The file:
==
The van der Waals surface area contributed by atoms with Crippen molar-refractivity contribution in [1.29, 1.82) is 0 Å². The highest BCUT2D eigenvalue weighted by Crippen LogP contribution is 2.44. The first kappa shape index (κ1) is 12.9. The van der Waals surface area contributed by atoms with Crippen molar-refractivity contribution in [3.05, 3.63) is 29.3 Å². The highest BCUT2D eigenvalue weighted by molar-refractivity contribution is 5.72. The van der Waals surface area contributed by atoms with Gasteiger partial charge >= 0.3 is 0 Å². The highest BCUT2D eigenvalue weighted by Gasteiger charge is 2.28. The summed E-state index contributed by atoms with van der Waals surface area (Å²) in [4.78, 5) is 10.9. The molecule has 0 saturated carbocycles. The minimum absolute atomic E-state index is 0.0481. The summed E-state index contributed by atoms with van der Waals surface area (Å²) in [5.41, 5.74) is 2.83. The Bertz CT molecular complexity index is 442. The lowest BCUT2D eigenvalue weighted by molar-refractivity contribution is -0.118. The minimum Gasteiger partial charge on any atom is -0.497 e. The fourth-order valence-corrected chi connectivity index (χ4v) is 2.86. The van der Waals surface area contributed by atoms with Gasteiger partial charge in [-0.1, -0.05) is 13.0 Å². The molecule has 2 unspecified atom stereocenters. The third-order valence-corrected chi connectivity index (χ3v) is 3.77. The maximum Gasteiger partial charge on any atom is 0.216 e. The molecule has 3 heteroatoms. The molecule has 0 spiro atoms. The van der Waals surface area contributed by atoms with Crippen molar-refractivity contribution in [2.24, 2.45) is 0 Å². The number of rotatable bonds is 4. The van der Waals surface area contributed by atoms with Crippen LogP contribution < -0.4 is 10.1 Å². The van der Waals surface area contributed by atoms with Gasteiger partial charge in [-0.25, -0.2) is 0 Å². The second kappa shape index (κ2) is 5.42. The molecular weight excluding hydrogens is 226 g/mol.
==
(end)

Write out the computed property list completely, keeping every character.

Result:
The van der Waals surface area contributed by atoms with Crippen molar-refractivity contribution in [1.29, 1.82) is 0 Å². The highest BCUT2D eigenvalue weighted by Crippen LogP contribution is 2.44. The first kappa shape index (κ1) is 12.9. The van der Waals surface area contributed by atoms with Crippen molar-refractivity contribution in [3.05, 3.63) is 29.3 Å². The highest BCUT2D eigenvalue weighted by molar-refractivity contribution is 5.72. The van der Waals surface area contributed by atoms with Gasteiger partial charge >= 0.3 is 0 Å². The highest BCUT2D eigenvalue weighted by Gasteiger charge is 2.28. The summed E-state index contributed by atoms with van der Waals surface area (Å²) in [4.78, 5) is 10.9. The molecule has 0 saturated carbocycles. The minimum absolute atomic E-state index is 0.0481. The summed E-state index contributed by atoms with van der Waals surface area (Å²) in [5.41, 5.74) is 2.83. The Bertz CT molecular complexity index is 442. The lowest BCUT2D eigenvalue weighted by molar-refractivity contribution is -0.118. The minimum Gasteiger partial charge on any atom is -0.497 e. The fourth-order valence-corrected chi connectivity index (χ4v) is 2.86. The van der Waals surface area contributed by atoms with Gasteiger partial charge in [-0.1, -0.05) is 13.0 Å². The molecule has 2 unspecified atom stereocenters. The third-order valence-corrected chi connectivity index (χ3v) is 3.77. The maximum Gasteiger partial charge on any atom is 0.216 e. The molecule has 3 heteroatoms. The molecule has 0 spiro atoms. The van der Waals surface area contributed by atoms with Crippen molar-refractivity contribution in [2.24, 2.45) is 0 Å². The number of rotatable bonds is 4. The van der Waals surface area contributed by atoms with Crippen LogP contribution < -0.4 is 10.1 Å². The van der Waals surface area contributed by atoms with Gasteiger partial charge in [-0.25, -0.2) is 0 Å². The second kappa shape index (κ2) is 5.42. The molecular weight excluding hydrogens is 226 g/mol.